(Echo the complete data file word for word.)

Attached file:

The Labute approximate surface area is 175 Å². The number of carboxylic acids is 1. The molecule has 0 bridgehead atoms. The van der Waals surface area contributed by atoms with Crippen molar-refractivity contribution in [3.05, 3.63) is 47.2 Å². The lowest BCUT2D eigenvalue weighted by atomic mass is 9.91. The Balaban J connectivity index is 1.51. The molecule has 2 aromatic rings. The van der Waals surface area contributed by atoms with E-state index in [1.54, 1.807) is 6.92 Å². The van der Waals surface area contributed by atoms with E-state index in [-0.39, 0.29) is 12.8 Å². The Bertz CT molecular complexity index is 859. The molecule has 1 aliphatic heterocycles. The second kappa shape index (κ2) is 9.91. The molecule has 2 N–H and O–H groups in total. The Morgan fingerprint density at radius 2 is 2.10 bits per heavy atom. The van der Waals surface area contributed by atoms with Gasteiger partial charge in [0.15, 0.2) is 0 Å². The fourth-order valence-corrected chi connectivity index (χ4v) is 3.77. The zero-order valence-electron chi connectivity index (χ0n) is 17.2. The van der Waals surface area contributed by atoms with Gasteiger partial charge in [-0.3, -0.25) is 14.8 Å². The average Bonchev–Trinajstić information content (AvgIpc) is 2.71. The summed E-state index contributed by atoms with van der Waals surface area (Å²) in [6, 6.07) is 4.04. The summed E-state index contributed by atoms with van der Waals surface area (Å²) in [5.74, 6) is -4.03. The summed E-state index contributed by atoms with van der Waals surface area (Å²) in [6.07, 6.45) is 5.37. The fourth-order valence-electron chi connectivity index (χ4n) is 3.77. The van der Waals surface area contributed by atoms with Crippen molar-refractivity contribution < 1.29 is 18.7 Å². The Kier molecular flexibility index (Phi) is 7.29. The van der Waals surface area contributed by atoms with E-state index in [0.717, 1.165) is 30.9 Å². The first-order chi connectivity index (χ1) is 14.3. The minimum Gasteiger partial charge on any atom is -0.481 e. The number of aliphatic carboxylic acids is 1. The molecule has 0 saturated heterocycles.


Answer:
The Labute approximate surface area is 175 Å². The number of carboxylic acids is 1. The molecule has 0 bridgehead atoms. The van der Waals surface area contributed by atoms with Crippen molar-refractivity contribution in [3.05, 3.63) is 47.2 Å². The lowest BCUT2D eigenvalue weighted by atomic mass is 9.91. The Balaban J connectivity index is 1.51. The molecule has 2 aromatic rings. The van der Waals surface area contributed by atoms with E-state index in [1.54, 1.807) is 6.92 Å². The van der Waals surface area contributed by atoms with E-state index in [-0.39, 0.29) is 12.8 Å². The Bertz CT molecular complexity index is 859. The molecule has 1 aliphatic heterocycles. The second kappa shape index (κ2) is 9.91. The molecule has 2 N–H and O–H groups in total. The Morgan fingerprint density at radius 2 is 2.10 bits per heavy atom. The van der Waals surface area contributed by atoms with Gasteiger partial charge in [0.15, 0.2) is 0 Å². The fourth-order valence-corrected chi connectivity index (χ4v) is 3.77. The zero-order valence-electron chi connectivity index (χ0n) is 17.2. The van der Waals surface area contributed by atoms with Gasteiger partial charge in [-0.3, -0.25) is 14.8 Å². The average Bonchev–Trinajstić information content (AvgIpc) is 2.71. The summed E-state index contributed by atoms with van der Waals surface area (Å²) in [6, 6.07) is 4.04. The summed E-state index contributed by atoms with van der Waals surface area (Å²) in [5.74, 6) is -4.03. The summed E-state index contributed by atoms with van der Waals surface area (Å²) in [6.07, 6.45) is 5.37. The fourth-order valence-electron chi connectivity index (χ4n) is 3.77. The van der Waals surface area contributed by atoms with Crippen molar-refractivity contribution < 1.29 is 18.7 Å². The Kier molecular flexibility index (Phi) is 7.29. The van der Waals surface area contributed by atoms with E-state index in [0.717, 1.165) is 30.9 Å². The first-order chi connectivity index (χ1) is 14.3. The minimum Gasteiger partial charge on any atom is -0.481 e. The number of aliphatic carboxylic acids is 1. The molecule has 0 saturated heterocycles.